- Incubating equipment
Incubating equipment: everything you need for a successful hatch - and how to use it.
So you're thinking of incubating and hatching your own chicken eggs but you're not sure where to start?
You've come to the right place!
Before you think about ordering hatching eggs, you'll need to have all the equipment in place to allow for a successful hatch.
When you're just starting out, the choice between different types of incubators alone can feel overwhelming.
Which is where this page can help.
Here you'll find links to all my reviews of the equipment you'll need to see you through.
This information takes you from the moment you set the eggs in the right incubator, to watching as the embryo grows into a chick, and finally seeing your baby chicks hatch out.
Click on any of the images or on the titles and you'll go straight to that page.
Part I: incubating equipment.
There are dozens of different types of egg incubator, and technology means that new features are being added to old favourites all the time.
Before you spend what can amount to hundreds of dollars, this article considers ten factors to help you decide which features you need and which you can do without.
Ideal for anyone who wants to incubate up to 7 full sized or 12 bantam sized chicken eggs.
This incubator is particularly good if you have children, or you're hatching at school.
Discover its features and benefits, the pros and cons, and watch my short video about how to set up the Mini Advance.
If you want to hatch up to 24 chicken eggs, this is the place to start.
From the basic model right up to the all-singing, all-dancing automated version, this article examines the pros and cons of the model, the advantages of the humidity pump and why Brinsea claims it can help stop the spread of the dreaded incubator bacteria.
Is it possible to make a DIY incubator at home? What are the pros and cons? And how successful are they in terms of hatch rates?
This article takes advice from local farmers in Italy who have been using a particular type of homemade incubator for generations, with a good level of success.
And I provide details of four different ways you could make your own at home.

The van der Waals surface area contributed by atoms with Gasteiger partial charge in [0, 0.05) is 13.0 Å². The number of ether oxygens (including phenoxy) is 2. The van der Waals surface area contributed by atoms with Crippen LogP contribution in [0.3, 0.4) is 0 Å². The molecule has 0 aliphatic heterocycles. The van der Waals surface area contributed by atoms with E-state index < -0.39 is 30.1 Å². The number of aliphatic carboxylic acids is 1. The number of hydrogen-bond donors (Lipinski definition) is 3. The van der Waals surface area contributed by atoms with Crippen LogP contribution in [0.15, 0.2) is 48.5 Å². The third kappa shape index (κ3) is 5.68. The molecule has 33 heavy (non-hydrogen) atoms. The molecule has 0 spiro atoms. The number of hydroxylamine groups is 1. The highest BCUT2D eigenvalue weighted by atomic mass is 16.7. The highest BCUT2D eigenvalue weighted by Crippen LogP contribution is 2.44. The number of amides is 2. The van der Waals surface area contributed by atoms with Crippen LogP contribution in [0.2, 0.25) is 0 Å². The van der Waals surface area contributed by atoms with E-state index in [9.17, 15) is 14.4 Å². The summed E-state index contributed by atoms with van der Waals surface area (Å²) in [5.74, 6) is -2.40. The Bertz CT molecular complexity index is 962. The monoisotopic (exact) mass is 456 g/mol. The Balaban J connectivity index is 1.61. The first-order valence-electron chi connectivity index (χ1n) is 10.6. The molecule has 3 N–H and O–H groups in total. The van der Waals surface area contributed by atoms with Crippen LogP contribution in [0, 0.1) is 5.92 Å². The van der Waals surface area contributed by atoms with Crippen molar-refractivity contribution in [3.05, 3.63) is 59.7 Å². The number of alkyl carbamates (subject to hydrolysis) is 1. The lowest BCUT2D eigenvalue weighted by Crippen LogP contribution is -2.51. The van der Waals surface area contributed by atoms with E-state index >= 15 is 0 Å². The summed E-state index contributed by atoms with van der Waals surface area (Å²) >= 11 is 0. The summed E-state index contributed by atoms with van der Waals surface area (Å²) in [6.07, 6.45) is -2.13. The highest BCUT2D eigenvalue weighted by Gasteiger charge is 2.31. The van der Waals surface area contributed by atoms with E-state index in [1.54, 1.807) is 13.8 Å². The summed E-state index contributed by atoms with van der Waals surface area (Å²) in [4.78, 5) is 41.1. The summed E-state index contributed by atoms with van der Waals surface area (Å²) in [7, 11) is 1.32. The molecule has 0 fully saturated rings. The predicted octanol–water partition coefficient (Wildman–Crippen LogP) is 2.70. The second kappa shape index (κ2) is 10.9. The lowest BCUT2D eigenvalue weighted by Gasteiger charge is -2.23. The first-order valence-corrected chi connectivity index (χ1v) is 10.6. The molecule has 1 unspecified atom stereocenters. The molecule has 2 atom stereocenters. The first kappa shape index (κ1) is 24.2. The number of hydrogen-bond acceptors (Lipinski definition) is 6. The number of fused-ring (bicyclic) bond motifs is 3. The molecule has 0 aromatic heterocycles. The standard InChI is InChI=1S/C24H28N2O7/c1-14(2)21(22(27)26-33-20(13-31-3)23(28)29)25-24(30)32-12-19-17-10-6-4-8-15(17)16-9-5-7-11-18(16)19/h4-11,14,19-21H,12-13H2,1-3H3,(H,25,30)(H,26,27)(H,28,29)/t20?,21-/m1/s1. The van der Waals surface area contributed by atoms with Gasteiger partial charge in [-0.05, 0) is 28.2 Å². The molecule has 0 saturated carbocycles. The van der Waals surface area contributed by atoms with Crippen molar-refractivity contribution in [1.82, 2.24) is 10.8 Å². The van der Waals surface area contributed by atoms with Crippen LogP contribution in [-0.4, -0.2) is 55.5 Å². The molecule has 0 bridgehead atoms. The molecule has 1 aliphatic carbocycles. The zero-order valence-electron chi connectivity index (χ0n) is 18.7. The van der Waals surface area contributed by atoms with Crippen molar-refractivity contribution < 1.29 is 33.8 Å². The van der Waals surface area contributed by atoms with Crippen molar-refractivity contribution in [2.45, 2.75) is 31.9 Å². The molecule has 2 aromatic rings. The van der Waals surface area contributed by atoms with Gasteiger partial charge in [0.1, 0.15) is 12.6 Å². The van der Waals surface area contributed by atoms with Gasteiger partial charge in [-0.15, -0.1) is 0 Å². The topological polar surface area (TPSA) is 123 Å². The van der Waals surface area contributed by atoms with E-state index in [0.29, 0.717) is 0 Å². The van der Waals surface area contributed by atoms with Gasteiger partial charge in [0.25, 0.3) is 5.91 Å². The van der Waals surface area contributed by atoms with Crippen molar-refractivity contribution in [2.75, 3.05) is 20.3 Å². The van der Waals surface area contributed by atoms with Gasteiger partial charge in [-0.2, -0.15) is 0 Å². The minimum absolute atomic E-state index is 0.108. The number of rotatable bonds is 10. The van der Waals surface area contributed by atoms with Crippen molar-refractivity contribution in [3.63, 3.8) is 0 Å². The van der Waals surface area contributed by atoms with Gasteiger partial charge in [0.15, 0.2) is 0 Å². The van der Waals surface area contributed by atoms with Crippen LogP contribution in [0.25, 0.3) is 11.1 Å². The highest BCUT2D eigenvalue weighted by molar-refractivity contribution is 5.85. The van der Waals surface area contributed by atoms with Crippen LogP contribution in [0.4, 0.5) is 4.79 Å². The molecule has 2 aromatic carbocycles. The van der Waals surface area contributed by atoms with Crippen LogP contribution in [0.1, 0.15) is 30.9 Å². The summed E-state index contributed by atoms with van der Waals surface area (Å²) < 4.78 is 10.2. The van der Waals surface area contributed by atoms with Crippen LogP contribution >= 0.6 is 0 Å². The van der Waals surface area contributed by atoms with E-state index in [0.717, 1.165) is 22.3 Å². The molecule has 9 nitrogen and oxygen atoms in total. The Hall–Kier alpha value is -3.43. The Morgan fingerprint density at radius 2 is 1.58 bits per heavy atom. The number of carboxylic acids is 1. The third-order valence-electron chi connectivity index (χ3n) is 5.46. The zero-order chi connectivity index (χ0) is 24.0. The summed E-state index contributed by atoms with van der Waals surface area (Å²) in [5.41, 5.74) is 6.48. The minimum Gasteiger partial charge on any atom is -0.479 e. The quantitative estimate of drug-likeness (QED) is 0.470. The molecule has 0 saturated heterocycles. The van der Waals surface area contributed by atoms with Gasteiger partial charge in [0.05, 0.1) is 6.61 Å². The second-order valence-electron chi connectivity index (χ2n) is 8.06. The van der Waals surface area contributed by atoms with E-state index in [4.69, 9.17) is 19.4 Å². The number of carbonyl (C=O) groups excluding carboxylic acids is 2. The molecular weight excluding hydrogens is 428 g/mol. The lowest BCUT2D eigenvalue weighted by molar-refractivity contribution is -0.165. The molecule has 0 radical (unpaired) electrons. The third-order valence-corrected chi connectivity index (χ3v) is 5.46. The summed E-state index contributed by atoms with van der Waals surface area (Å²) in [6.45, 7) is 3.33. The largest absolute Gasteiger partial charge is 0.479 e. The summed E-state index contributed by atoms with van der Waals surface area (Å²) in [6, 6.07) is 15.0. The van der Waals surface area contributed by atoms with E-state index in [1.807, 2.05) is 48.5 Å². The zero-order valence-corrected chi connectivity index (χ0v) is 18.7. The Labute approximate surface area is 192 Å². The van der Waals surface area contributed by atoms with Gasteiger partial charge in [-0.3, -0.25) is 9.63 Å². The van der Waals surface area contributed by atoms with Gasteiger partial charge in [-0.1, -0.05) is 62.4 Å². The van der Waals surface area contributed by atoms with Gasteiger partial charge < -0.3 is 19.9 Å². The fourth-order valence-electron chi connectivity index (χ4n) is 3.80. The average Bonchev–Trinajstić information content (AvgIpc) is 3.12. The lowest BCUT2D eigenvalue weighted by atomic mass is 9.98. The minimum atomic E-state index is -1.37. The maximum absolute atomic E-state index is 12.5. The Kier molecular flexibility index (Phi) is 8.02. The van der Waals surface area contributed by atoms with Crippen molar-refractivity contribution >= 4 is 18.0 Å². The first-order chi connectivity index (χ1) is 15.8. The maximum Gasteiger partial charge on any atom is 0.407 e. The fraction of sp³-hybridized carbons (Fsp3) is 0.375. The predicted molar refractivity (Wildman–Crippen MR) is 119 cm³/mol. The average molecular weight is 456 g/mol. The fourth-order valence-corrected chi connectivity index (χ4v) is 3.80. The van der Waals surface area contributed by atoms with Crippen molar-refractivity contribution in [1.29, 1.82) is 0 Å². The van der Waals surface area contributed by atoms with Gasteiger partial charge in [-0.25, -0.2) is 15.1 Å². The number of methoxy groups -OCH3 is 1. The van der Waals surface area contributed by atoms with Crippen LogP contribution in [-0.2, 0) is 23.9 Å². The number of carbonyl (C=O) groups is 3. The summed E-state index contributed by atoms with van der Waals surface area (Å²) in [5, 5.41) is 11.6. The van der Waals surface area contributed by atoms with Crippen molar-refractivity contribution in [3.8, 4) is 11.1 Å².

This article looks at the candler, which will become a critical part of your incubating equipment. Through it, we can look at the inside of an egg as it develops.
From why to use a candler at all to a review of everything from the basic model to the more advanced, it's crammed with information.
Use it to make a true assessment of which will best suit your needs.
So your chicks are coming up to hatch and you need to provide them with some heat.
This article covers why heat is critical for chicks and why traditional heat lamps can be a real danger.
It then reviews two of Brinsea's radiant heat lamps, their drawbacks and advantages.
Part II: How to use incubating and hatching equipment.
This article covers in detail how to set up the Mini Advance.
It includes details of how to store your eggs immediately before incubating them, how to prevent bacteria during incubation and what the correct temperature and humidity levels should be.
It includes a short video showing exactly how to set up the digital settings for the best possible results.
From the history of candling through to using hand held lighting equipment, this article details how to candle eggs.
With examples of what to look for at different stages of egg incubation, it provides links to more detailed pages about what's going on in the egg on different days.
It also has information about how to make two different types of inexpensive do-it-yourself candler.
So it's all worked perfectly. Your chicks have hatched, your brooder is set up. Now what?
The last hours in the incubator and the first in the brooder are critically important for the successful raising of baby chicks.
Here's a step-by-step guide for all those who know in theory what needs to happen but need to hear about the practicalities.
In this section, you'll find articles which look at the patterns to expect when incubating and hatching chicks, from setting the eggs to hatch day.
Each part contains one week's information about incubating equipment, what's happening to the embryo day by day and what to look for when candling the eggs.
It's been called "My bible" and "An amazing resource which we have come to rely on". Don't miss it!
There is a huge amount written about how to incubate and hatch. Some of it is excellent, a lot is misleading and much is plain inaccurate.
This book will become a critical part of your equipment. I go here whenever I'm unsure of information or want to confirm something about incubating and hatching.
My edition is well-thumbed. Yours will be, too.
Other pages about before and after incubating chicken eggs.